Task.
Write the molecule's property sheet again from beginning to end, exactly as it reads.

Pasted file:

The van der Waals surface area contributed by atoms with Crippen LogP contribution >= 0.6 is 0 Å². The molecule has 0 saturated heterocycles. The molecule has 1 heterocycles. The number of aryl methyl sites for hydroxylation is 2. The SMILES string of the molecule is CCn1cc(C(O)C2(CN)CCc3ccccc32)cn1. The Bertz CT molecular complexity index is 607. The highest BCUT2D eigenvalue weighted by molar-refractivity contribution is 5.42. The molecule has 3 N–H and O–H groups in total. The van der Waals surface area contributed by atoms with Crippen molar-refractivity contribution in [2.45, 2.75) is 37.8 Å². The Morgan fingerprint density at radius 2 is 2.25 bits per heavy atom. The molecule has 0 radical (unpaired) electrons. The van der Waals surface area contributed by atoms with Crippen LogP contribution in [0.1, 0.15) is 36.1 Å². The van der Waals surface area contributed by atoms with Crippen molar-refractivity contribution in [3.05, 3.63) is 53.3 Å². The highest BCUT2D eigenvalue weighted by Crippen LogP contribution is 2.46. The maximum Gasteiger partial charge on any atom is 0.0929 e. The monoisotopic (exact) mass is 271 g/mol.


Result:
The van der Waals surface area contributed by atoms with Crippen LogP contribution >= 0.6 is 0 Å². The molecule has 0 saturated heterocycles. The molecule has 1 heterocycles. The number of aryl methyl sites for hydroxylation is 2. The SMILES string of the molecule is CCn1cc(C(O)C2(CN)CCc3ccccc32)cn1. The Bertz CT molecular complexity index is 607. The highest BCUT2D eigenvalue weighted by molar-refractivity contribution is 5.42. The molecule has 3 N–H and O–H groups in total. The van der Waals surface area contributed by atoms with Crippen molar-refractivity contribution in [2.45, 2.75) is 37.8 Å². The Morgan fingerprint density at radius 2 is 2.25 bits per heavy atom. The molecule has 0 radical (unpaired) electrons. The van der Waals surface area contributed by atoms with Crippen LogP contribution in [0.1, 0.15) is 36.1 Å². The van der Waals surface area contributed by atoms with Crippen molar-refractivity contribution in [3.05, 3.63) is 53.3 Å². The highest BCUT2D eigenvalue weighted by Crippen LogP contribution is 2.46. The maximum Gasteiger partial charge on any atom is 0.0929 e. The monoisotopic (exact) mass is 271 g/mol.